August 05, 2013 Print
    

In Seattle, a policy against “citizen,” but “peasant” and “serf” ok

Last week, the City of Seattle made the national news once again. Elliott Bronstein of the Office for Civil Rights wrote in the original memo obtained by Fox News that “citizen” will no longer be a word that employees of the City of Seattle can use. The rationale: a “non-citizen” might be offended. 

This was an effort to justify their job description, salary and the office space they fill on the taxpayer’s dime. It is understandable that bureaucrats need to justify their existence, particularly when they have little tangible value to contribute. Elliott Bronstein needed to justify his job and came up with stuff to put in this memo. Nevertheless, it is just the latest story that makes the City of Seattle an object of national ridicule. 

Is it really necessary that our tax dollars subsidize this pointless, worthless behavior? The folks who spent the time writing this memo need to be put on tasks of value. Sweep the sidewalk. Pick up trash. Do something worthwhile so that the citizens of the City of Seattle get at least a modicum of value for their squandered tax dollars.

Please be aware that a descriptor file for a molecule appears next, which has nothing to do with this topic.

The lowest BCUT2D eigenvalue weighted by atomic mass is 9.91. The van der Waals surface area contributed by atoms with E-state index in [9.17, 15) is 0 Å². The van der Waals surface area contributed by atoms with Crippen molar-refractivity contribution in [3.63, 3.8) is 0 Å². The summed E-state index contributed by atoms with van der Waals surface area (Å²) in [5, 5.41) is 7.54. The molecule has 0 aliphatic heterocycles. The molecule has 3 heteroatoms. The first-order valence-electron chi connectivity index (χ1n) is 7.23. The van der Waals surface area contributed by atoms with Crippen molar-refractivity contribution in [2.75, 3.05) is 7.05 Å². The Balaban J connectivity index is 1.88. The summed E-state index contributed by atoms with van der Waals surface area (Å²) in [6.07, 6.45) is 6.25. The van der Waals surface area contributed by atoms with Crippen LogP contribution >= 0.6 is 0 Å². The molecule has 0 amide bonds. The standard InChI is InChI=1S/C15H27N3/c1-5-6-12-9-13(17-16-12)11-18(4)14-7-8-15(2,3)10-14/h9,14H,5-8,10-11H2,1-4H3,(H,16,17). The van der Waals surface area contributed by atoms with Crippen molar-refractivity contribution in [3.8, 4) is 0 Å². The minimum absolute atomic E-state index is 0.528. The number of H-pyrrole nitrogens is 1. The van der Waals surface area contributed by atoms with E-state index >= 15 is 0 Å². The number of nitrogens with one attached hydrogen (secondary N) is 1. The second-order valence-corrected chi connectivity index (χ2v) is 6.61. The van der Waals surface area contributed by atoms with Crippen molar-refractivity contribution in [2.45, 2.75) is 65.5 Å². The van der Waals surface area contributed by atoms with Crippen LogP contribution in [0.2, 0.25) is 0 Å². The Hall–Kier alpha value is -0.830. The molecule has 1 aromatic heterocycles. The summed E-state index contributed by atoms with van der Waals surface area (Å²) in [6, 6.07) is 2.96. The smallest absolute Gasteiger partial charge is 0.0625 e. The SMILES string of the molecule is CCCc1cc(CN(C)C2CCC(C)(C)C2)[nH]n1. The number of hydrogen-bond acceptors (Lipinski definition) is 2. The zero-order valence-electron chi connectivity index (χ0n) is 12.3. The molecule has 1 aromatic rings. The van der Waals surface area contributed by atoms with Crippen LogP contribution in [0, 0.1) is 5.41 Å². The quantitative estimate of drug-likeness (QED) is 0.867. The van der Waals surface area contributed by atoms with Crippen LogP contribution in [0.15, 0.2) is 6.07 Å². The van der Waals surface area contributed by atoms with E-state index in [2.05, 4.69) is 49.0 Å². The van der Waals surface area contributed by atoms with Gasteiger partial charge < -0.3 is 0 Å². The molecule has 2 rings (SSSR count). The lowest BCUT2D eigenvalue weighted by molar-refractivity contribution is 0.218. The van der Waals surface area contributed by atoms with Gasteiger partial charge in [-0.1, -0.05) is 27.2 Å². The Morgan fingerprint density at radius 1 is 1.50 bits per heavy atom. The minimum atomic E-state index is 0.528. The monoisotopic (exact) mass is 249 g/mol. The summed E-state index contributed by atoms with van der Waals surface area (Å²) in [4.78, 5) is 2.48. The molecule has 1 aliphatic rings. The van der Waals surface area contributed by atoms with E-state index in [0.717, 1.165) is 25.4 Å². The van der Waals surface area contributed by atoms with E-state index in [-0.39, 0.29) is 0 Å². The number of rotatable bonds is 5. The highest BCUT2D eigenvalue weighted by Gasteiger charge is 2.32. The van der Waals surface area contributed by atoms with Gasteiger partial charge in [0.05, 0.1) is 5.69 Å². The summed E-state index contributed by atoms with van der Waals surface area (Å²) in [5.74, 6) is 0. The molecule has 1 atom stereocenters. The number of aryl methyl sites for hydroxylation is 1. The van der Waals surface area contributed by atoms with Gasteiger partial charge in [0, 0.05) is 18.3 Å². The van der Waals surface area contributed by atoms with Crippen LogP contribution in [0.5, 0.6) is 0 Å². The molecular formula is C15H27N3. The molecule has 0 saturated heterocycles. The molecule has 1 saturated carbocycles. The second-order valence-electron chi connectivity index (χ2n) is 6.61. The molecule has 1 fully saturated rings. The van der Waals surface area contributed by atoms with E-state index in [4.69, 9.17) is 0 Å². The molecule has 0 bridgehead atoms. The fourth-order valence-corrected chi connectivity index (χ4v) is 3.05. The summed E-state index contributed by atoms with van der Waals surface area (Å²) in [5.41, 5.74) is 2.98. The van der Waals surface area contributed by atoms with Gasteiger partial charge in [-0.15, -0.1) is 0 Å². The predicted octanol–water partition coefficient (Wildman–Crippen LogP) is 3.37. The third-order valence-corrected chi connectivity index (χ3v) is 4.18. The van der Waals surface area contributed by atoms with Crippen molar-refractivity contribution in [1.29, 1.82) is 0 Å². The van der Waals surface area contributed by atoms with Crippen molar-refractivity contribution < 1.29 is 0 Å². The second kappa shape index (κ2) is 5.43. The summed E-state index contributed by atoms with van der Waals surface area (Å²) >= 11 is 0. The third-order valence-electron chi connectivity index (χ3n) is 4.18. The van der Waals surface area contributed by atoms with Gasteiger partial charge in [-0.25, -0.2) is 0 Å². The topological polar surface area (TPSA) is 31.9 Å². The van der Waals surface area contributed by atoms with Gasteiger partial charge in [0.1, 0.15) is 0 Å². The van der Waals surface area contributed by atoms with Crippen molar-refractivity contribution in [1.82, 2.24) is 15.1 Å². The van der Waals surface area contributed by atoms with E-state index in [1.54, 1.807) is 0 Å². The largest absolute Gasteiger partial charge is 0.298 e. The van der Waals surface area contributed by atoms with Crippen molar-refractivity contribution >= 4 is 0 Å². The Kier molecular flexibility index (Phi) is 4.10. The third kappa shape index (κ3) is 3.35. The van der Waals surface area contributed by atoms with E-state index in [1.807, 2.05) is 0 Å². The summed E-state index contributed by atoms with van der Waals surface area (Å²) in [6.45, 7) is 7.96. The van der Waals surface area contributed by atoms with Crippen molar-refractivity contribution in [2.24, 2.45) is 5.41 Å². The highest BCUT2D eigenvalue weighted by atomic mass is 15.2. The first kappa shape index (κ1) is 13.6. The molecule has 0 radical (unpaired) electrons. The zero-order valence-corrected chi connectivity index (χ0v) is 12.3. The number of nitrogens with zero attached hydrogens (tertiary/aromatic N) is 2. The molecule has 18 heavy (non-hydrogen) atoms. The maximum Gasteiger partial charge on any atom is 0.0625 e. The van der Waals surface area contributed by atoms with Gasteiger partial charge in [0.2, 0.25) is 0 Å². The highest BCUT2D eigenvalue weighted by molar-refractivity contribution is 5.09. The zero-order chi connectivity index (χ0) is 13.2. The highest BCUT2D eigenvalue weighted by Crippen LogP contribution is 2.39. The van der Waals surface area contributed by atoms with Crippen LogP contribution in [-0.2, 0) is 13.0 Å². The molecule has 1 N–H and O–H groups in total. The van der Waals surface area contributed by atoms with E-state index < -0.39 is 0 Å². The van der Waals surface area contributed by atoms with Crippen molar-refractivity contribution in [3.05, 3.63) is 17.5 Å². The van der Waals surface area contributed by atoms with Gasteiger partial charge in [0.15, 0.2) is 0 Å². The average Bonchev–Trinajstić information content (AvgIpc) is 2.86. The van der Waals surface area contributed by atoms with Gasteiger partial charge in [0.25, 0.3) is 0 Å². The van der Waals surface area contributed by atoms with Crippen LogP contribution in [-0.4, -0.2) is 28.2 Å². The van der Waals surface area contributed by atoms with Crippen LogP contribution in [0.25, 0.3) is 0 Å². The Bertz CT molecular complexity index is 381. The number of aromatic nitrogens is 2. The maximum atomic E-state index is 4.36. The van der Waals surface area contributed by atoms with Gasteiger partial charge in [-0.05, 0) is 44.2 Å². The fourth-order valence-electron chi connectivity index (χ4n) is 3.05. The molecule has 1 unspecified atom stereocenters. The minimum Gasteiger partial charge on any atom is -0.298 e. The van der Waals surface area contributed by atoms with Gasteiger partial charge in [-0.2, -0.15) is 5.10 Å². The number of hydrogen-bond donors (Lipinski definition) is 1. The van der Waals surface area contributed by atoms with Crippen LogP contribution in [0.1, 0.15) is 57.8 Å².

Meanwhile, there doesn’t seem to be an official policy at the City of Seattle against using the words “serf” or “peasant,” so they can still call us those words when they talk down to us.

Update:  It has been pointed out to me by Facebook comments that the City of Seattle employees would also be allowed to call us "Comrade," "Subjects," "Suckers," and "Sheeple."  Thank you for the updates.

Political Correctness

Author

Glen Morgan

Property Rights Director

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